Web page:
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How will staying active help me?

When joint movement hurts an understandable instinct is to limit movement. Contrary though it may sound, you need to go against your instinct. Exercise and physical activity are among the best treatments for the management of the symptoms of osteoarthritis (OA), especially for the relief of discomfort and pain associated with the disease.

Exercise and physical activity

Exercise is good for everyone but for people with OA it is a key treatment option. Exercise is a vital part of keeping joints healthy and mobile.

A beneficial exercise plan can be as simple as increasing general physical activity in your everyday life. Daily activities such as taking the dog for an extra walk, signing up for a fun, not too strenuous exercise class, or parking your car farther away from a destination and finishing your journey on foot can contribute significantly to an exercise plan.

When it comes to more focused exercises seek professional advice from a physical therapist or exercise specialist. Following this recommendation will make sure your exercises are appropriate for the relief of your particular symptoms. You want to be sure you start an exercise program at the right level. You want to be sure you pace yourself by starting slowly and increasing your activity as you become stronger and fitter. Appropriate pacing will avoid aggravating your symptoms. 

An exercise program that builds and strengthens the muscles around joints affected by OA is very beneficial. Strong muscles better support and take pressure off painful joints, improve balance, and lessen the feeling of giving way. As well as a tailored exercise program, a balance exercise program worth considering is t’ai chi that has been proven to improve muscle tone, flexibility, and bone density. Strengthening exercises can be done using a variety of aids: weights or dumbbells, resistance bands, or body weight.

  • Stretching and flexibility exercises aim to improve the range of movement of your joints and muscles. Exercises can include muscle stretches, t’ai chi, and yoga.
  • Water exercises, known as hydrotherapy, could also benefit you. The support provided by the water takes pressure off painful joints as you perform water aerobic exercise. Walking in water, which requires you to push against the resistance of the water, burns more calories and helps in a weight-reduction exercise plan.
  • Aerobic exercises that keep your heart and lungs strong are always a good idea. Aerobic workouts will develop your stamina, build up your energy level, and exercise your joints and muscles. Walking briskly, cycling, and swimming are activities that increase your heart rate. Regular aerobic workouts can also help as part of a weight management program. Exercising on a stationary bicycle has several advantages. As well as taking pressure off your joints while you exercise them and burning up calories as you peddle, you can cycle regardless of weather conditions. In other words, you have no excuses to stop you getting on your bike!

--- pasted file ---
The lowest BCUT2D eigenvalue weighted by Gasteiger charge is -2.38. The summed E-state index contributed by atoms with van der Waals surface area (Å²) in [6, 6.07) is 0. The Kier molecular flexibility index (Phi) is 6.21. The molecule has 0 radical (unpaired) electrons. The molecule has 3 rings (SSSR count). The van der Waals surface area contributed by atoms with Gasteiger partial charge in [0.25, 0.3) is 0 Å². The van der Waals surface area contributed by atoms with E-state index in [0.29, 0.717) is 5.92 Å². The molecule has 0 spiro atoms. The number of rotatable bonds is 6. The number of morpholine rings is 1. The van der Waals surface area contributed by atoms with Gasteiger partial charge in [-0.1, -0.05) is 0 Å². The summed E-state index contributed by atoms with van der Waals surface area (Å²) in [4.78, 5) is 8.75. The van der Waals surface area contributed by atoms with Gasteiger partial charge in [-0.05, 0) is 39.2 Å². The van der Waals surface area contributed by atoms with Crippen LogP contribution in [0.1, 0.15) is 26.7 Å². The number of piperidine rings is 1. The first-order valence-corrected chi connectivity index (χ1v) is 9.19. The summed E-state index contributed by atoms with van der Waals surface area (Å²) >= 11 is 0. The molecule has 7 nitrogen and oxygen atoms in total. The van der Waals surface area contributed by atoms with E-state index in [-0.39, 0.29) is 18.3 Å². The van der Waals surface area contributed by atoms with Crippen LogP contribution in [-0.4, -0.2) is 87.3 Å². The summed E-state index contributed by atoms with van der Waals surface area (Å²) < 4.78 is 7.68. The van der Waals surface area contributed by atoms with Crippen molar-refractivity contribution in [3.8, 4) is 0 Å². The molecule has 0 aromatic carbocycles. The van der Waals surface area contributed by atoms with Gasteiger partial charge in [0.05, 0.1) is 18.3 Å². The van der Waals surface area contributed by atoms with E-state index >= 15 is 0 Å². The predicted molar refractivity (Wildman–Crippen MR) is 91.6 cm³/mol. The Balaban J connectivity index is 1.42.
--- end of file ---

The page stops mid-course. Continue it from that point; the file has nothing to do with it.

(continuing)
Stick with your exercise program!

We all find it difficult to develop new habits but exercise is only beneficial if you do it! Like many New Year resolutions, our best exercise intentions can fade over time. We are good at finding reasons not to exercise be they time constraints, convenience, diminishing enthusiasm, or cost reasons. Any one of these can make sticking to an exercise program a challenge.

Fortunately there are many things you can do to help keep going with your exercise program. Consider these approaches that do not involve signing-up with a costly gym.

  • Set yourself short and long term goals about what you would like to achieve.
  • Plan how, where, and when you are going to exercise.
  • Set reminders to do your exercises.
  • Keep a diary of when you do your exercises.
  • Join an exercise class or group.
  • Get a friend on board to exercise with you.

Be persistent. Above all, do not become discouraged.

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Watch your weight

Being overweight is a risk factor for developing OA, especially in the knees or hips. Excess pounds are also linked to a worsening of symptoms. But how do you know if you are overweight? You need to know your body mass index (BMI), a commonly used index of a weight-for-height relationship. Your BMI is determined by taking your weight in kilograms and dividing that number by the square of your height in meters (kg/m2). The World Health Organization (WHO) defines overweight as a BMI greater than or equal to 25 and defines obesity as a BMI greater than or equal to 30.

Excess weight puts increased strain on joints. Losing even a small amount of weight can make a big difference in your OA symptoms. Research has shown that people should aim to lose at least 5% of their body weight and ideally 10%. A combination of dietary advice and lifestyle modification, which includes an increase in physical activity, is recommended. Some people find seeking professional advice beneficial in managing their weight. Cases of severe obesity warrant consideration of bariatric weight loss surgery.

While it can be difficult to change diet and exercise habits and make them stick, this diagram shows some steps and tips to help you to increase your likelihood of success.

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